• This allowed China to claim the whole of Aksai Chin in which it had no historical presence. After the Partition of the Indian subcontinent, from 1953, Chinese troops actively started transgressing the frontier in eastern Hunza.

How China is claiming itself a party in the border dispute?

  • The provisional nature of the territorial settlement between China and Pakistan is evident in Article 6
    of the 1963 agreement, which clearly states that “the two Parties agreed that after the settlement of the Kashmir dispute between Pakistan and India, the sovereign authority concerned will reopen negotiations with the Government of the People’s Republic of China, on the boundary as described in Article Two of the present Agreement, so as to sign a formal Boundary Treaty to replace the present agreement”.
  • In effect, this agreement has established China as a party to the dispute. It has a vested interest in legitimising its illegitimate gains in the trans-Karakoram tract.

Editorial – 2

Title of the editorial: On gender equity, press reset

Written by: Ashwini Deshpande – She is professor of economics and the founding director of Centre for Economic Data and Analysis (CEDA) at Ashoka University.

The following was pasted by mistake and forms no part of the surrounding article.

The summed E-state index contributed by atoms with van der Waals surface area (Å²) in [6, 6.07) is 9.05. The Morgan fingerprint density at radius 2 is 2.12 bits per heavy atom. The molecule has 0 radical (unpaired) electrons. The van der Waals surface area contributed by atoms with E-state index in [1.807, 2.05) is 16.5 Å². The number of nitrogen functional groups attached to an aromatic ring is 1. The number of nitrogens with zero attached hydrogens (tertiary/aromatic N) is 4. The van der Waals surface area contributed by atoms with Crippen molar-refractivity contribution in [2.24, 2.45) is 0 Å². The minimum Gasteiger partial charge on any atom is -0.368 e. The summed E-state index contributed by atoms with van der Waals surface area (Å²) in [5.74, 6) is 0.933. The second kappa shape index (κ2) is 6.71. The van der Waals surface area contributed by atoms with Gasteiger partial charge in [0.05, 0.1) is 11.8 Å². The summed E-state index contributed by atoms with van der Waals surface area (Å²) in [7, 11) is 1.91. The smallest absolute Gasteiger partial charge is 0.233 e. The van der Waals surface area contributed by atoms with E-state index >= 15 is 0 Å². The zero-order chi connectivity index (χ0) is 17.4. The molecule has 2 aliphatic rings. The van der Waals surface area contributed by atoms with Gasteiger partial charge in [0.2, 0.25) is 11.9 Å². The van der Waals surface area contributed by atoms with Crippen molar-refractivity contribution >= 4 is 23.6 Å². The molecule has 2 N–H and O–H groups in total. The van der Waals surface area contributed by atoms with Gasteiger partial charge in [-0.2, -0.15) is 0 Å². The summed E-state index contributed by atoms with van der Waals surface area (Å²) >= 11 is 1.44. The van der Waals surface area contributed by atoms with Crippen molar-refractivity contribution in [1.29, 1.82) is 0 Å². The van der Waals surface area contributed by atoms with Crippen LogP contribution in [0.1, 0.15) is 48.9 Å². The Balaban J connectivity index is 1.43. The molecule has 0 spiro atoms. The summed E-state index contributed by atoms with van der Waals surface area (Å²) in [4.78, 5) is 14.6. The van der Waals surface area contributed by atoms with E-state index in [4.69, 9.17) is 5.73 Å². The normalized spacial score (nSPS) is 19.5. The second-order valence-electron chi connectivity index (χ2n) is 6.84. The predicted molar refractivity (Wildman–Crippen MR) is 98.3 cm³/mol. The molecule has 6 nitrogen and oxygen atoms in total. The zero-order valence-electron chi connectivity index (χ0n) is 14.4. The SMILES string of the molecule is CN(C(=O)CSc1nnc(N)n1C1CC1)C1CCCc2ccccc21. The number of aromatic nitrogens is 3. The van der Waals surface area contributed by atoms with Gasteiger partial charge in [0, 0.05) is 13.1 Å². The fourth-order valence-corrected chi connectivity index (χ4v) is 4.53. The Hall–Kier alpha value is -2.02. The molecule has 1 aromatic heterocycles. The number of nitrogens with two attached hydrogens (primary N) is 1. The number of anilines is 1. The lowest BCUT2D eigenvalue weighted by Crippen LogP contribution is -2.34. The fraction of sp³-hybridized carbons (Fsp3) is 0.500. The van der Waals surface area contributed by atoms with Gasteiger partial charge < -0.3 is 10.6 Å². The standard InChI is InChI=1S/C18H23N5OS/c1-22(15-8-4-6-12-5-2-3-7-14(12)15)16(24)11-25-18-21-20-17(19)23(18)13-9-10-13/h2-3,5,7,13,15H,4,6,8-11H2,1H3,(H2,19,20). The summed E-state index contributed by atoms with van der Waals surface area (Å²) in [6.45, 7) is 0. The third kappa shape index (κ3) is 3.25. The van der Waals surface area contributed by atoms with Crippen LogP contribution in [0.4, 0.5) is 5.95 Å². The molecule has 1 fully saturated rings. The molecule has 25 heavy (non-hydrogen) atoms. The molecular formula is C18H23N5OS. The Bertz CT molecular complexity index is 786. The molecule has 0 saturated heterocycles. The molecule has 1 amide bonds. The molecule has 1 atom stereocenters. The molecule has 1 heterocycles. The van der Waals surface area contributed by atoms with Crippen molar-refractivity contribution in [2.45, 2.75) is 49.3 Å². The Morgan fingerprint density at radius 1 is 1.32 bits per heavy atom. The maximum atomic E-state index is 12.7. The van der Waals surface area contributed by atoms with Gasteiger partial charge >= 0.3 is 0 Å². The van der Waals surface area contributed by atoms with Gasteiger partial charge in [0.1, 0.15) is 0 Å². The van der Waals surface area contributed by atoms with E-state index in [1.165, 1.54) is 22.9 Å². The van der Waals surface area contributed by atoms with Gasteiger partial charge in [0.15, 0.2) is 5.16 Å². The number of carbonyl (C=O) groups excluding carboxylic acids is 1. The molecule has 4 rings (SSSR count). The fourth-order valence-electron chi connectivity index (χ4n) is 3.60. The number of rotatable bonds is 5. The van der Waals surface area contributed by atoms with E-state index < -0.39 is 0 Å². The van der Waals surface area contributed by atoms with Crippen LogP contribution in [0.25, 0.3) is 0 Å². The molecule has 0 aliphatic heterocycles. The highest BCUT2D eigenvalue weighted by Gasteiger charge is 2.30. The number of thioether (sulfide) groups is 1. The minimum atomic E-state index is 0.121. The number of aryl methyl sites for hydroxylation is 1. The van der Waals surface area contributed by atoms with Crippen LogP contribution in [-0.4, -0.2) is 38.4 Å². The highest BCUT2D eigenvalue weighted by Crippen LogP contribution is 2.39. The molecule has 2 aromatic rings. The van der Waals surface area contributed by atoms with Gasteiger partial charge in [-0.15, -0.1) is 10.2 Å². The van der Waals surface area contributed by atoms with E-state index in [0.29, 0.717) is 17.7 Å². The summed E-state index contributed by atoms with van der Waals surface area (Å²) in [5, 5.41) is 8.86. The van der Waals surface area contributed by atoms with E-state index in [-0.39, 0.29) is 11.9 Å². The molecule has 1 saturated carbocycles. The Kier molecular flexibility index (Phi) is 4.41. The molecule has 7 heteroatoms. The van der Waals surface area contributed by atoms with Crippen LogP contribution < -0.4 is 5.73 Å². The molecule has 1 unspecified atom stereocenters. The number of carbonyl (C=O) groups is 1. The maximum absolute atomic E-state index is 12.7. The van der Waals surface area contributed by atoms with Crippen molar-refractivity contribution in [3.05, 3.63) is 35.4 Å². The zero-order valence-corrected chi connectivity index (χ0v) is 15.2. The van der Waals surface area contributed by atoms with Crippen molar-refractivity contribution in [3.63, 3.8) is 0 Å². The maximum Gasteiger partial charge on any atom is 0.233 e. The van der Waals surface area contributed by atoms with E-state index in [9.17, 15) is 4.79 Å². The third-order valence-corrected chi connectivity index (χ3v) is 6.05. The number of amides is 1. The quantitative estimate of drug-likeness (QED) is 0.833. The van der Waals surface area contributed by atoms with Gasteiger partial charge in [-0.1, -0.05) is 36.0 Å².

Topic in syllabus: Indian society, role of women & related issues (GS-1)

Analysis about: This editorial talks about the how pandemic affect the women labour force participation & normalisation of work from home is unlikely to raise it.

Introduction:

  • A recent report from LinkedIn suggested that Indian women increased their participation in paid work between April and July because the new normal of “work from home” (WFH) allowed them to combine their domestic and employment responsibilities.
  • This sounded hopeful because women’s (in)ability to work outside the home is critically intertwined with their predominant responsibility for domestic chores and unpaid care work.

What is the relation between women labour force participation & unpaid work done by them?

  • Historically, women’s LFP has increased when the time cost of domestic/unpaid care work is reduced, or is shared more equally with men, or made more compatible with market work.

What is the situation during pandemic?